by Gabriela Honda, Carolina Quesada-Rodriguez, and Mariana Torgal
Early access programs are a great opportunity to improve KOL/physician support prior to formal reimbursement. We discuss the programs available in Brazil, Mexico, Argentina, and Colombia.
It is common for pharmaceutical companies to explore early access programs, such as ATU in France or Law 648 in Italy. Given the typical delay in regulatory and reimbursement decisions in Latin America, early access programs are a great opportunity to improve key opinion leaders’ (KOL) and payers’ product value perception in these markets as well. However, there is not a lot of transparency on which drugs are approved through early access programs and why. Here we highlight a few available programs in selected Latin America markets:
Two programs available in Brazil
In Brazil, there are two programs available for severe and life-threatening diseases when no other satisfactory therapeutic alternative is registered. The “sponsor”, typically a private or public healthcare facility, submits the request to ANVISA, the Brazilian regulatory agency, and must provide a guarantee of coverage of full treatment free of charge for the patient. This means that the patient cannot incur any out-of-pocket expenses for the treatment.
- The compassionate use program. Available for individual patients, this program is applicable for drugs without ANVISA registry in any phase of clinical development and with scientific evidence demonstrating efficacy
- The expanded access program. Available for patient groups, for drugs without ANVISA registry, and with phase III trial under development or concluded.
These programs are different from legal injunctions where the patient gets access granted in court due to their universal constitutional right to healthcare, and in which the manufacturer cannot be involved.
Special treatments imported in Mexico
In Mexico, the importation of special treatments is available for low incidence diseases with social repercussions that represent a risk to vulnerable groups. This applies for drugs without local regulatory approval. Requests can be made by any person, manufacturer, or health service provider (public or private) and the authorization is valid for 180 days. However, there is limited information available regarding the funding and other criteria that may apply.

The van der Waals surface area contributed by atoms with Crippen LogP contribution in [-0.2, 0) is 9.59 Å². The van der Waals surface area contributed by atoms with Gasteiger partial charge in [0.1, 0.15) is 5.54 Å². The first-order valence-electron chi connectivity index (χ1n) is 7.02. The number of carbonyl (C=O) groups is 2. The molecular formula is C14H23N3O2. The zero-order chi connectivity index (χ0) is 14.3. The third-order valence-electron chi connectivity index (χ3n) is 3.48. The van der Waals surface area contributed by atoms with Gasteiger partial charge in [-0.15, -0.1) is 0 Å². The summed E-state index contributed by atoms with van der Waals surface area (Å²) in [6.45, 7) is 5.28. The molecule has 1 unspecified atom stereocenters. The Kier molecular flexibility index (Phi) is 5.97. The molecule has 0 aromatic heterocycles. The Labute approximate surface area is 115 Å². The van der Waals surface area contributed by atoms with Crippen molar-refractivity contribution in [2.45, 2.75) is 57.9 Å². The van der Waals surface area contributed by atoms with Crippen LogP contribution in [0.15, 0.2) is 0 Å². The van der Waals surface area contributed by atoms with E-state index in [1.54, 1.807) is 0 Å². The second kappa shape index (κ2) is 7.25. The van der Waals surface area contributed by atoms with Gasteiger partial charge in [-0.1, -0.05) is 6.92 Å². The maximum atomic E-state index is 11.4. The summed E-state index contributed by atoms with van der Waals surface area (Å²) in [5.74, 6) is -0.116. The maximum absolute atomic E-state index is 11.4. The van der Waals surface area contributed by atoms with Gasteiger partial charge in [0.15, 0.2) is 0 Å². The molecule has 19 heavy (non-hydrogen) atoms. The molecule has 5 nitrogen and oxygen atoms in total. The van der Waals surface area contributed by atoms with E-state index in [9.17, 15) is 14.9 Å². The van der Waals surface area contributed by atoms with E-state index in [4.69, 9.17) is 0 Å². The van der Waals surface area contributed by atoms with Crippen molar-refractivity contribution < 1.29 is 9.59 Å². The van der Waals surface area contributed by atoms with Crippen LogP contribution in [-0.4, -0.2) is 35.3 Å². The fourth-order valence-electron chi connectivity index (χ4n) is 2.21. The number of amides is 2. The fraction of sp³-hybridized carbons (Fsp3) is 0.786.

Two programs available in Argentina
In Argentina, there are two programs very similar to the ones available in Brazil. Both are for severe and life-threatening diseases for which there is no other satisfactory therapeutic alternative approved by ANMAT, the Argentinian regulatory agency.
- The exceptional access program. This must be requested by the physician and is only applicable for drugs commercialized or in clinical trial in countries with regulatory similarities. The maximum treatment authorization is for 60 days, or 180 days for chronic treatments (new requests can be made thereafter)
- The expanded access program. This must be requested by the manufacturer, but requires the manufacturer to commit to market authorization submission within the next 12 months (if not already submitted). The maximum treatment duration is 12 months. It must be provided for free for the patient and the healthcare system (prepagas, private payer, or social security)
By law, there is no explicit statement regarding who funds the treatment for the exceptional and expanded access program.
National program in Colombia
Vitales no Disponibles is a national program for products treating life-threatening or debilitating medical conditions that are not available in the market. These are either not approved, or are approved but not commercialized. Vitales no Disponibles is applicable for individual patients or groups. Funding is granted through ADRES, the health resources administrator, following a request by any “natural or juridical person, public or private”. Authorization is valid for the duration prescribed by the physician. If additional treatment is needed, a new request must be made. There is a public list available, which makes Colombia more transparent than the other markets previously mentioned.
An opportunity to enhance reimbursement prospects
Overall, these programs, despite a lack of transparency and/or wide reach, could represent an opportunity to enhance reimbursement prospects by:
- Increasing KOL/physician support early in these markets (which is of high importance for reimbursement decisions)
- Enabling the collection of real world evidence locally, which is often helpful in gaining access in these markets.
Manufacturers should target a few reference centers in the market, usually led by university hospitals, to roll out these programs. This will secure physician uptake, awareness, and much needed local advocacy and support when local public funding negotiations come to play.
Want to read more insights from the pharmaceutical industry? Check out our collection here